Why the incarceration of Lil Wayne may be worth more than his freedom
On Tuesday, New Orleans rap phenom Lil Wayne (born Dwayne Carter) will report to New York’s Rikers Island prison to begin serving a 12-month sentence for weapons possession. The sentence begins just one week after the release of Rebirth, the rapper’s oft-delayed/much-anticipated new album. Wayne, who originally pleaded not guilty to weapons possession, changed his plea to guilty back in October 2009 in exchange for a reduced sentence. The felony charge stems from a July 2007 arrest in New York City, when police found a .40-caliber handgun in his tour bus.
But what does a 12-month prison sentence mean for Lil Wayne? The answer is simple: More fame. More money. One step closer to pop-culture immortality.
If Wayne can survive incarceration, and emerge unscathed, it’s quite possible he will cement himself as a modern-day folk hero — mirroring the legacy of populist artists such as Johnny Cash (who never served longer than a night in jail), and more closely, the late Tupac Shakur. Already considered by many as heir to the throne of Tupac, prison may just be the bizarre rite of passage that tips the scales for Wayne, turning even more fans on to his music and larger-than-life public persona. In essence, Lil Wayne’s incarceration may be worth more than his freedom.
There are already early signs that this is true. Cash Money Records, Wayne’s label, is relocating to New York during his prison stint. In the March issue of Rolling Stone, in the cover story “Lil Wayne Goes to Jail,” written by Chris Norris, Wayne’s manager Cortez Bryant says he is “exploring ways to keep Wayne in his fans’ minds for the duration — from jailhouse Twitter accounts to endorsements.” Both are signs that the monetization of Wayne’s prison bid has only begun.
In the essay, “Weezy Phone Home: Is Lil Wayne Hip-Hop’s Alien or Simply the Greatest?” Rolling Stone’s Chris Norris cites the positive and negative effects prison has had on some other rappers’ careers:
[We] have a few indications for how this story usually goes. If you’re Lil’ Kim, you go in, release a critically acclaimed CD you can’t promote, and wind up on Dancing With the Stars. If you’re Shyne, you go in, convert to Judaism, come out a changed man, and get deported to Belize. If you’re T.I., you enter and leave jail with your career still breathing, and show signs you just might get back on course. Or if you’re Tupac — third behind Biggie and Jay-Z on Lil Wayne’s list of top-three MCs — you become the first inmate to top the Billboard Top 200, get bailed out by Suge Knight in exchange for signing to Death Row Records, and uphold that label’s gangsta ethos for the full 11 months until you’re shot to death. (via Rolling Stone)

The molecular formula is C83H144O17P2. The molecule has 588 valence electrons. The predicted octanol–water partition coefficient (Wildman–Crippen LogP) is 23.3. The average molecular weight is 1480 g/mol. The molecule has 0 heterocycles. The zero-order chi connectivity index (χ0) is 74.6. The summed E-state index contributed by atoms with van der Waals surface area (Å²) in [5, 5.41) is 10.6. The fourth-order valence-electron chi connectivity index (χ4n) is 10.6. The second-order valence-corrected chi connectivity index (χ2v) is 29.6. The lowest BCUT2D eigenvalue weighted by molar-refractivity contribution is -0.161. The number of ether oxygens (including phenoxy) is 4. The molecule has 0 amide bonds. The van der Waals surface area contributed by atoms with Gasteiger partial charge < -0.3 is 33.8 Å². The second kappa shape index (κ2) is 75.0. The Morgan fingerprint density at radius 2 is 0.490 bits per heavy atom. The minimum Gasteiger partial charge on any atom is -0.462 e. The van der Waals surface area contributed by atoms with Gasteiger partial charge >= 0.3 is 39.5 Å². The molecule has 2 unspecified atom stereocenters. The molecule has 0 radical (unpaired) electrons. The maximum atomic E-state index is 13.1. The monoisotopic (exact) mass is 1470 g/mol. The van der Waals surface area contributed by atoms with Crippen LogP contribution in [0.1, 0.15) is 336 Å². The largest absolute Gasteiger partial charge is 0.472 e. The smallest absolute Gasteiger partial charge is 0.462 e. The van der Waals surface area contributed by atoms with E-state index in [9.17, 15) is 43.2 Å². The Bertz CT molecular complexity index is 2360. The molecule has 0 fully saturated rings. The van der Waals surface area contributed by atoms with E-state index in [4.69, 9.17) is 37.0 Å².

According to today’s sales predictions from Billboard.com, Wayne may already be on his way to matching Tupac’s Billboard 200 feat:
The highest debut will likely be Lil Wayne’s almost-mythical rap/rock “Rebirth” album, which industry sources are suggesting may sell 125,000 to 150,000 copies. The repeatedly delayed “Rebirth” finally arrived in stores this week, nine months after its original release date. (via Billboard.com)
Analyzing potential sales numbers for Wayne’s Rebirth, as he is set to enter prison, seems odd. But it is also the model the rapper has set for himself. He is a product first, individual second — all engineered by his own hand. For Wayne, who has spent nearly his entire adult life beneath the glowing intensity of stage lights, it may even be difficult to discern where public life ends and personal begins — the line so blurred between the two that privacy nearly ceases to exist. Rolling Stone’s Norris touches somewhat on the Lil Wayne branding machine/self-fulfilling prophecy in his essay:
The other, equally significant part of the Lil Wayne mojo is in the distribution, the star vehicle he created for delivery. Like many who came into their powers in the early ’00s, Lil Wayne immediately grasped how the coming era would reward crazy-bold creative output and savvy branding. Not only did he make himself into the remorseless releasing machine that put out mixtape after mixtape and guest-spot after guest-spot, but he set up a three-part branding operation that involved the tagline “the best rapper alive” and culminated with 2008’s Tha Carter III, whose cover art featured a portrait of the artist as toddler, just like the covers of breakthrough albums by Biggie Smalls and Nas. Lil Wayne is a witty, captivating, wildly inventive rapper and lyricist, but by 2008 he was the world’s best rapper by virtue of the same corporate tautology Bill Gates used when he said, “Everyone uses Microsoft because everyone uses Microsoft.” He was the leading brand. (via Rolling Stone)
One question remains: Can Lil Wayne survive rebranding himself during his prison stint and after being released? Or will his 12-month incarceration be his unraveling, perhaps leaving room for the next entrepreneurial emcee to unseat the self-proclaimed “best rapper alive” from his throne? It’s hard to say. But just like Lil Wayne, we have time to see how things play out.